A basement isn’t usually regarded as an impressive area of the family home — certainly not the first spot to take guests. Bob Albrecht’s unfinished basement wouldn’t be particularly noteworthy if it wasn’t for what he stores in it.
“When we have friends or family over and he invites them downstairs to see ‘The cars,’ they automatically assume he means a collection of toy cars,” said Sandra, Bob’s wife.
Heading down the family’s staircase reveals the vehicles are indeed full size and fully functional. All six collector cars parked below the Palatine home are Oldsmobiles, Albrecht’s favorite auto brand.
“I’ve been in love with them since I was 16 and had my first car, a 1950 Olds,” Albrecht said. “They were pretty fast for the day and ever since, they were the only classics I had any interest in getting into.”
As a youth, Albrecht enjoyed his Crest Blue cruiser for a few years before natural causes brought it to an early demise. “In 1965 I lost my license and parked the car on my uncle’s farm. During a heavy thunderstorm, a tree fell on it and smashed it.”
As a young driver with limited funds, the damage was deemed too much to repair. Yet Albrecht never outgrew his love for Olds and in 1978 he acquired his first collector Olds. “Life has a way of taking over but I never lost the passion for them. Once I got the first one, it turned into two, which became three and so on.”
The six he currently keeps downstairs are all in restored condition and have been accumulated over the past several decades. In his fleet, Albrecht has a 1955 Super 88 in Crest Blue and Ivory White. “I found it in 2008 on the East Coast. This one is unique as it has a three-speed transmission on the steering column.”
His 1950 98 convertible came from Fond du Lac, Wis., and was the top of the line model for the year. A 1950 88 two-door sedan came from St. Louis and was repainted. “I put a hot rod engine in it,” he says, replacing the original 303-cubic-inch V-8 with a 394-c.i. version out of a ’64 Olds. With dual carbs and a special transmission, “it’ll snap your neck back when you mash the throttle,” Albrecht said.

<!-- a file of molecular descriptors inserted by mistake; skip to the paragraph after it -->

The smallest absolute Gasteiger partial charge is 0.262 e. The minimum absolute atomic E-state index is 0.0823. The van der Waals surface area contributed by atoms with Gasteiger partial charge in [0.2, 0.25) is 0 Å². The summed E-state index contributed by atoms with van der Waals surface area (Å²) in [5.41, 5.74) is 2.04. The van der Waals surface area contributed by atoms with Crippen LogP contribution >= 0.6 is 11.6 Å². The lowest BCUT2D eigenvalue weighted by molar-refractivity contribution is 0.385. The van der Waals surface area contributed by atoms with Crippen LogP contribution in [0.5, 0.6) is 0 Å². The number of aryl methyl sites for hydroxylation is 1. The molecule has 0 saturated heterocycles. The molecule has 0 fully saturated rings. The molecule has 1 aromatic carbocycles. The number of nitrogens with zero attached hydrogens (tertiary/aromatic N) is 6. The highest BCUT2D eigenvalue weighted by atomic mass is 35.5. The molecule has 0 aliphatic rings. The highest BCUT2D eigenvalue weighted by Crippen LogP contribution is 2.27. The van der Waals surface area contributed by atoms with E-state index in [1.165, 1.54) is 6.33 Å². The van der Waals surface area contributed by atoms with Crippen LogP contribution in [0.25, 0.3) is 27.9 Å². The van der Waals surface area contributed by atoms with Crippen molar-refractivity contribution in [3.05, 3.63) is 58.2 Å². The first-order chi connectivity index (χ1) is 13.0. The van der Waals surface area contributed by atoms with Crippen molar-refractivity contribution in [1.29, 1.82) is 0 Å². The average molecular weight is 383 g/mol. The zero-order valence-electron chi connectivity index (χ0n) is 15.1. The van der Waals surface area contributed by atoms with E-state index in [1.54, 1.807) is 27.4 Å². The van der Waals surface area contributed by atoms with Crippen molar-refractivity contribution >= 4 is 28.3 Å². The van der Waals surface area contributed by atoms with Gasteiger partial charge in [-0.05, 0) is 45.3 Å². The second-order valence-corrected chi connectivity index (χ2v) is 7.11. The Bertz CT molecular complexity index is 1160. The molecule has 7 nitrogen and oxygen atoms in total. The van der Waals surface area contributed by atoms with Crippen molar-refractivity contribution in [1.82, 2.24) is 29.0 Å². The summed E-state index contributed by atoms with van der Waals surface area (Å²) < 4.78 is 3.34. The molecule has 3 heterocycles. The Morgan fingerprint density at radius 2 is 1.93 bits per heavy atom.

Albrecht’s 1951 98 Holiday hardtop also came from St. Louis and packs the 303-c.i. V-8. “In its day, it was a high-powered car.”
The other 1950 Holiday hardtop was sourced from Kentucky and has accumulated only 20,000 miles on the odometer. “A car-loving friend of mine got lost driving back from Tennessee. He stopped off the freeway to get gas and saw this car in a lean-to. He didn’t see plates and inquired if a sale was possible. I was down there within a couple days to see it and eventually purchase it.”
The sixth machine is a ’52 that Albrecht has owned since 1990 and one he bought sight unseen from an East Coast owner.
The cruising hideaway came about in 2007 when Albrecht lowered down the first car. He added a garage door to the walkout basement, and a lift to get the cars over a 3-foot foundation wall.
“I realized it was a pretty big room and when I decided I wasn’t going to finish it, it was natural to bring more cars in.”
Exhaust fans have also been added, along with shelving to hold spare parts.
“I like that if I have ambition one night, I can come down here. If you store cars off-site, you have to drive somewhere to work on them. It’s not too fun to go through that hassle — or the flip side is you get wrapped up in your work and never come home!”
Albrecht’s daughter Emily has helped along the way getting the cars back in showroom condition. While she has grown accustomed to the downstairs work space, she’s noticed neighbors are still a bit miffed.
“They all think it’s weird when we drive around to the backyard,” she said, “and then don’t come back up.”Copyright © 2013 Paddock Publications, Inc. All rights reserved.